Tagged: Yellen

Yellen the hawk

The Fed economic projections were dovish, with inflation forecasts for next year slashed, while the median dot fell for the first time since they were introduced:

2015 1.3 from 1.75
2016 1.85 unch
2017 1.9 from 1.95

2015  5.25 from 5.5
2016  5.1 from 5.25
2017  5.1 unch

GDP unch

2015 median has come down by 25bp
2016 down by 37.5bp
2017 down by 12.5bp

The statement added in the word “patient” while also retaining “considerable time” (!) – they really didn’t want to frighten the horses:

‘Based on its current assessment, the Committee judges that it can be patient in beginning to normalize the stance of monetary policy. The Committee sees this guidance as consistent with its previous statement that it likely will be appropriate to maintain the 0 to 1/4 percent target range for the federal funds rate for a considerable time following the end of its asset purchase program in October, especially if projected inflation continues to run below the Committee’s 2 percent longer-run goal, and provided that longer-term inflation expectations remain well anchored. ‘

The main change to the statement came over the language on inflation:

Before: “the likelihood of running persistently below 2% has diminished somewhat
Now:  “inflation to rise gradually… as the labor market improves further and the transitory effects of lower energy prices and other factors dissipate”

There were 3 dissenters, both hawks and doves! But note all of them become non-voters next year – i.e. this was their last meeting to vote:

Kocherlakota (dove) – upset it’s not dovish enough, as he was last time
Fisher (hawk) – thinks growth has moved forward, wants earlier rate rise
Plosser (hawk) – objects to the passage of time element in the forward guidance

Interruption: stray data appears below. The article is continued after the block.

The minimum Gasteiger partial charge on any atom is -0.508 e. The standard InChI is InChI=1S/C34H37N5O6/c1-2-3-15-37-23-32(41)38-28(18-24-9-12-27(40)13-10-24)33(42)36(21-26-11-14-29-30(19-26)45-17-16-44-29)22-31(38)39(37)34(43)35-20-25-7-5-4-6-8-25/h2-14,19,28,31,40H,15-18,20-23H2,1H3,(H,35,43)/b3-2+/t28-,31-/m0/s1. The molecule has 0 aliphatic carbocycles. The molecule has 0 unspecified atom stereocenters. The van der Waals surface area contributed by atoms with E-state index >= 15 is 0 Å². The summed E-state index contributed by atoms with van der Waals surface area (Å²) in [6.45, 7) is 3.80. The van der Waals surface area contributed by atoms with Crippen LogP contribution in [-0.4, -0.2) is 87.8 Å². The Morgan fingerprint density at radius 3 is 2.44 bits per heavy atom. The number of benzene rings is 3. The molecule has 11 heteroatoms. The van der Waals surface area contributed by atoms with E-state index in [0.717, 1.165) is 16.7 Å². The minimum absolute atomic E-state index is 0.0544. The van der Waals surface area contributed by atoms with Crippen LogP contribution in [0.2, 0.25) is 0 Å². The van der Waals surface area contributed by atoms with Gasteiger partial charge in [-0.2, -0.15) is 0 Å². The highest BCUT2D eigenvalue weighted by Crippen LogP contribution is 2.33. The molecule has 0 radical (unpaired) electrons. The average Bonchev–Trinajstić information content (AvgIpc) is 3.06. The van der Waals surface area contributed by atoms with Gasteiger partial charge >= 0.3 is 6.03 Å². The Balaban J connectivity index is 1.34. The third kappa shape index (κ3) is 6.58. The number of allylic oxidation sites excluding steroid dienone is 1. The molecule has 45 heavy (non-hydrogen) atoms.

But then Janet Yellen took the podium and spent most of her time talking about rate hikes, while batting away any worries about inflation and market pricing:

“unlikely there will be any change in policy for the next couple of meetings”. Later she confirmed “A couple means 2”
-> This means April would be first meeting in play

But she also went on to say:

“every meeting is live”… “No meeting is completely off the table”… “I want to STRONGLY DISCOURAGE expectations that only meetings with press conferences will have policy moves” (she says they could do a press conference call instead).

She’s not bothered about inflation risks from oil:
“the decline in oil prices is likely to be a net positive”
Asked about decline in 5y5y inflation expectations, she says it may reflect inflation premium, and “jury is out” on how to read it

She’s not bothered about Russia:
“Russia spillovers to US likely to be small”

She’s not bothered about market pricing being underneath the Fed’s:
“recognizes market has different rate view than the Fed” but then that’s because they may have different economy view

She talks about the path from here:
“it’s not likely to be a carbon copy of 2004 tightening cycle”
“People may not want to repeat pace of 0.25pt moves”

And finally, the Mark Carney classic line:
“even when we start, policy will remain accommodative”

Just in case you were in any doubt: FOMC “Are getting optimistic the recovery headwinds are lifting”

The mixture of lower dots but a confidently hawkish Fed Chair sounds like a recipe for higher USD/JPY from here… if anyone still has any money left to play with this week!

All you need to know is Kocherlakota, not Plosser, dissented

Summary of the main points from the FOMC below but all you really need to know about the Fed is that the dissenter was uber-dove Kocherlakota, rather than uber-hawk Plosser. The discussion clearly had more of a hawkish tone than a dovish one. Key changes to the statement:

* Underutilisation of labour resources is no longer “significant” – rather it’s “diminishing”